With a complete outdoor watering ban now in effect in Clarke, Barrow, Jackson and Oconee counties, the answer to some water woes may be hiding in the ever-running air conditioner.
“You’d be surprised how much water you can collect from condensation from your air conditioner,” said Steve Brady, a UGA Cooperative Extension agent in Cobb County. “Collecting and using water that’s normally wasted around your home can help you nurse your landscape through this drought.”
The bigger your house and the cooler you like it, the more water you’ll get, according to Frank Henning, a UGA Extension watershed agent.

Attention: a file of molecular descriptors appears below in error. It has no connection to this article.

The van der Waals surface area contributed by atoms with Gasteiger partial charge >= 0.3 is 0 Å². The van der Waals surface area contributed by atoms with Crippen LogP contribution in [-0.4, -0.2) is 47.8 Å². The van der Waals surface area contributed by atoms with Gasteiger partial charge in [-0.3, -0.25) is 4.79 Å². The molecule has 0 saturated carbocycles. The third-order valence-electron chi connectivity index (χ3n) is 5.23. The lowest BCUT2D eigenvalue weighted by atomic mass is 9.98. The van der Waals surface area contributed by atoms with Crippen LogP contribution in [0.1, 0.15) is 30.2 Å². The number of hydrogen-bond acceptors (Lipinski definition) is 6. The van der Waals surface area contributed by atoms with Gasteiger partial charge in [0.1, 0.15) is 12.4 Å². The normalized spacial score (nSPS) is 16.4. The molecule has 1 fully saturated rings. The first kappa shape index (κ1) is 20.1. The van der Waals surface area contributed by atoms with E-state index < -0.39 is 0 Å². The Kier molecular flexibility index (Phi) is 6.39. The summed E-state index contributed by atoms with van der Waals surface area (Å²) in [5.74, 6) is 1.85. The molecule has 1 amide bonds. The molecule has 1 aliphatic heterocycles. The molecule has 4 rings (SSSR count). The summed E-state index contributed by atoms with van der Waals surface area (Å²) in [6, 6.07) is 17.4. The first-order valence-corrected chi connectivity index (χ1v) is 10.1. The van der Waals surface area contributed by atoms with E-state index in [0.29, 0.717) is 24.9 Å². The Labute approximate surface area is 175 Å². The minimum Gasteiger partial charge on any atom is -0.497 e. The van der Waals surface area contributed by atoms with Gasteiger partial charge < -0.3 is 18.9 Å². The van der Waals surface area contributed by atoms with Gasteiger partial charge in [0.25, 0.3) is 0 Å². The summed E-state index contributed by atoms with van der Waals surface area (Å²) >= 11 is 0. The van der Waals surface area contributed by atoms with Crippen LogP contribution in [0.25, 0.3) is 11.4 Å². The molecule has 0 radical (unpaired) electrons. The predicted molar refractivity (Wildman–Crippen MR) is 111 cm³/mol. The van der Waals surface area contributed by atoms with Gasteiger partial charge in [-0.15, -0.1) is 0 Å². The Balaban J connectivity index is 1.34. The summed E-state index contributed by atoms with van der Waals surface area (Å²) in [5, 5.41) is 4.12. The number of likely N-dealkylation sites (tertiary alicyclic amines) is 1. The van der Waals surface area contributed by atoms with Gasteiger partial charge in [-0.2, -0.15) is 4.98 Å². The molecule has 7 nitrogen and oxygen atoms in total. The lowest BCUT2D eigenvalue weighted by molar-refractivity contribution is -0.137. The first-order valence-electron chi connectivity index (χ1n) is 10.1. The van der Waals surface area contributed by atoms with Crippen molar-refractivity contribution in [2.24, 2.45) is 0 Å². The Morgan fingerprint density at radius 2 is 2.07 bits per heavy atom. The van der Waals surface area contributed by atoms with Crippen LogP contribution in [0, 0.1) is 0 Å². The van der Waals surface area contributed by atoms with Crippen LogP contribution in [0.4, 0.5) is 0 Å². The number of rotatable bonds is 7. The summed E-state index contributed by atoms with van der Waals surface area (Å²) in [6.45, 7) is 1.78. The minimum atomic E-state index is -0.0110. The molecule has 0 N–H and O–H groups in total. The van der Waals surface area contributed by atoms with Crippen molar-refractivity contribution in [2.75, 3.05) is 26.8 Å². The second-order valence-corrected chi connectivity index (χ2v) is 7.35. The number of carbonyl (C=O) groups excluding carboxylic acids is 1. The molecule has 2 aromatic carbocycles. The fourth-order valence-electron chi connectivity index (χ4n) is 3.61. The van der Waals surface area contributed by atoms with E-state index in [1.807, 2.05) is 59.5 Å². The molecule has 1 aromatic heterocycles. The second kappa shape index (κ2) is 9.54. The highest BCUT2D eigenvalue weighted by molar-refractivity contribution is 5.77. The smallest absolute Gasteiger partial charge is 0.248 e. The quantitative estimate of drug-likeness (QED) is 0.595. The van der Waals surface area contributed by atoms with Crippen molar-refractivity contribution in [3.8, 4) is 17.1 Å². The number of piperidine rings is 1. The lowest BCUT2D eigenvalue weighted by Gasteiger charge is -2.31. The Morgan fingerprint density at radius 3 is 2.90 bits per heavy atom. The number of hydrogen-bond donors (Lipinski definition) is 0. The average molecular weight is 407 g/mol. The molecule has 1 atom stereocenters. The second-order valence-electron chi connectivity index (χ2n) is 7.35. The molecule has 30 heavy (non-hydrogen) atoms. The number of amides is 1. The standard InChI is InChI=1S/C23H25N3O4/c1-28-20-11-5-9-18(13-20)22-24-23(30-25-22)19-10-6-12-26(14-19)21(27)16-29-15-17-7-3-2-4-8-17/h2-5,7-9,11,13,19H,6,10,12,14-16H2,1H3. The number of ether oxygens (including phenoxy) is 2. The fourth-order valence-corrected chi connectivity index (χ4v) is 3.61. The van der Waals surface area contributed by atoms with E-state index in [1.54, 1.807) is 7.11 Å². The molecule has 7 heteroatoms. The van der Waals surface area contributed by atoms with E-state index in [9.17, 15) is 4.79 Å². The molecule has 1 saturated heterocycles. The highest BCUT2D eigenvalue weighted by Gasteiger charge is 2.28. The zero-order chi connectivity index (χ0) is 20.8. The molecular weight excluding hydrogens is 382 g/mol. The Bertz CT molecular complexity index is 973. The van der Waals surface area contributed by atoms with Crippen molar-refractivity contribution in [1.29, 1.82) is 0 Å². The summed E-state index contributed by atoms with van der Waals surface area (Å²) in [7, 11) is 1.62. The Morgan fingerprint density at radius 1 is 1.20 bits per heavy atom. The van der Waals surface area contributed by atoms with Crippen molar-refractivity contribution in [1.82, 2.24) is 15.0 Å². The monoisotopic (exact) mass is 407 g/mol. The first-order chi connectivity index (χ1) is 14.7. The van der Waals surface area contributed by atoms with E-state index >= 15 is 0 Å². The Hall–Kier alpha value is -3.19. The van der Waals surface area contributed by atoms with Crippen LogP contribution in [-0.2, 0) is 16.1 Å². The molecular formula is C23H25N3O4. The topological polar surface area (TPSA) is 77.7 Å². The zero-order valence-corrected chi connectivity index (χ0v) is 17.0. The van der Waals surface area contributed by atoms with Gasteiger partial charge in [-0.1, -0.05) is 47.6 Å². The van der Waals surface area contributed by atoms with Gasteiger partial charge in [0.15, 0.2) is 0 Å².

Besides air conditioners, other common sources of wasted water you can recycle into the landscape include bath water, excess water in the shower or rain, if we ever get any.
“Putting rain barrels at roof edges, gutters and downspouts to collect rain runoff is a great way to save water for landscape use,” Brady said.
If it’s not raining outside, think about water you waste inside.
“In Georgia, you aren’t supposed to use gray water in the landscape, so bath water isn’t a good idea,” Henning said. “However, you can collect and use all the water that goes down the drain while you wait for the shower to get hot.”
One option for fall gardens is installing drought-tolerant plants that require less water. “Some succulent plants can take some really dry conditions,” Henning said.
“Fall is always the best time to plant, so we hate to discourage planting. But do make wise choices such as lantana, prickly pear cactus and sedum which do fine without water.”